Rand McNally Map of San Francisco Bay District.
1928 (undated) 33.5 x 27 in (85.09 x 68.58 cm)
1 : 35500
This is a scarce c. 1928 map of the San Francisco Bay area by Rand McNally and Company. It covers from Petaluma south to San Jose and east as far as Sherman Island. The map is highly detailed, noting railroads, electric lines, roads, irrigation canals, towns, creeks, tunnels, bridges, rivers, lakes, islands and other topographic features. Ferry routes are also noted. The map notes the San Mateo-Hayward Bridge, then called the San Francisco Bay Toll Bridge when it was completed in 1929. This map was copyrighted and issued by Rand McNally and Company.
Rand McNally (fl. 1856 - present) is an American publisher of maps, atlases and globes. The company was founded in 1856 when William H. Rand, a native of Quincy, Massachusetts, opened a print shop in Chicago. Rand hired the recent Irish immigrant Andrew McNally to assist in the shop giving him a wage of 9 USD per week. The duo landed several important contracts, including the Tribune's (later renamed the Chicago Tribune) printing operation. In 1872 Rand McNally produced its first map, a railroad guide, using new cost effective printing technique known as wax process engraving. As the Chicago developed as a railway hub the Rand firm, now incorporated as Rand McNally, began producing a wide array of maps and guides. Over time the firm expanded into atlases, globes, education books, and general literature. By embracing the cost effective wax engraving process Rand McNally was able to dominate the map and atlas market, pushing more traditional American lithographic publishers like Colton, Johnson, and Mitchell out of business. Eventually Rand McNally opened an annex office in New York City headed by Caleb S. Hammond, whose name is today synonymous with maps and atlases, and who later started his own map company, C. S. Hammond & Co. Both firms remain in business.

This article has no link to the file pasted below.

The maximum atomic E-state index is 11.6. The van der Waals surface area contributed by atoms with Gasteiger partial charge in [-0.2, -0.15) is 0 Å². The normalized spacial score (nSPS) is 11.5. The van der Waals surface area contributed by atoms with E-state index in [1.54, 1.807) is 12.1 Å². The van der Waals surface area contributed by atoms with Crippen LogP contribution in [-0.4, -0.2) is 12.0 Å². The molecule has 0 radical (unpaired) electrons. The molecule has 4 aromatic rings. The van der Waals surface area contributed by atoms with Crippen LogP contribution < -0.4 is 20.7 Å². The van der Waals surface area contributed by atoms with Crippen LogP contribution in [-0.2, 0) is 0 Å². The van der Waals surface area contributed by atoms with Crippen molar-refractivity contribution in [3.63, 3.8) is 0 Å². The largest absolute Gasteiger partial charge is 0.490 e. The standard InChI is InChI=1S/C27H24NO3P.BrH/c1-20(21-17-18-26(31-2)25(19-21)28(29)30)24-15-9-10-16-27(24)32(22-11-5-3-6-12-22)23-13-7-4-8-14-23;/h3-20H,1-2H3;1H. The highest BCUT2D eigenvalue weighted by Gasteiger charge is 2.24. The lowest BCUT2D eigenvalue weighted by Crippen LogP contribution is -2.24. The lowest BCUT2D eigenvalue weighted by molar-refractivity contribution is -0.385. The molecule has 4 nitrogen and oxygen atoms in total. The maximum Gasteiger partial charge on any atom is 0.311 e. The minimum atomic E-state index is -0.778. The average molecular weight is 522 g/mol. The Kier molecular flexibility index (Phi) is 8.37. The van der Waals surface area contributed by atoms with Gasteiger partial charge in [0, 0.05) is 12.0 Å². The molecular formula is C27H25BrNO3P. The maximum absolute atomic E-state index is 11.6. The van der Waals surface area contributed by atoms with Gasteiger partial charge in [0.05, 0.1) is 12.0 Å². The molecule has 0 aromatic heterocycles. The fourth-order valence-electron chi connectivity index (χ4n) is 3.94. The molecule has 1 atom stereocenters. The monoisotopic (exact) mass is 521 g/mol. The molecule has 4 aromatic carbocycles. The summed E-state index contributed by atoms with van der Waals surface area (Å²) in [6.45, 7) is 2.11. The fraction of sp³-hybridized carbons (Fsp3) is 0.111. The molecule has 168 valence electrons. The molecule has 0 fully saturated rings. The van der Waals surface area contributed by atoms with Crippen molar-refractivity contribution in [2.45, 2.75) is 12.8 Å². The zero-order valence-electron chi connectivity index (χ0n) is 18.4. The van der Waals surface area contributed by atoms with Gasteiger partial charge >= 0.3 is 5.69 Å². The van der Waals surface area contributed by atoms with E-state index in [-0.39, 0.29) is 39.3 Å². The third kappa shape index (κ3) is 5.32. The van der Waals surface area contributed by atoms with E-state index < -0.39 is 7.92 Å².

Good. Some wear and damage along original fold lines, including toning, creasing and minor losses over fold intersections. Some spotting. Professionally flattened and backed with archival tissue.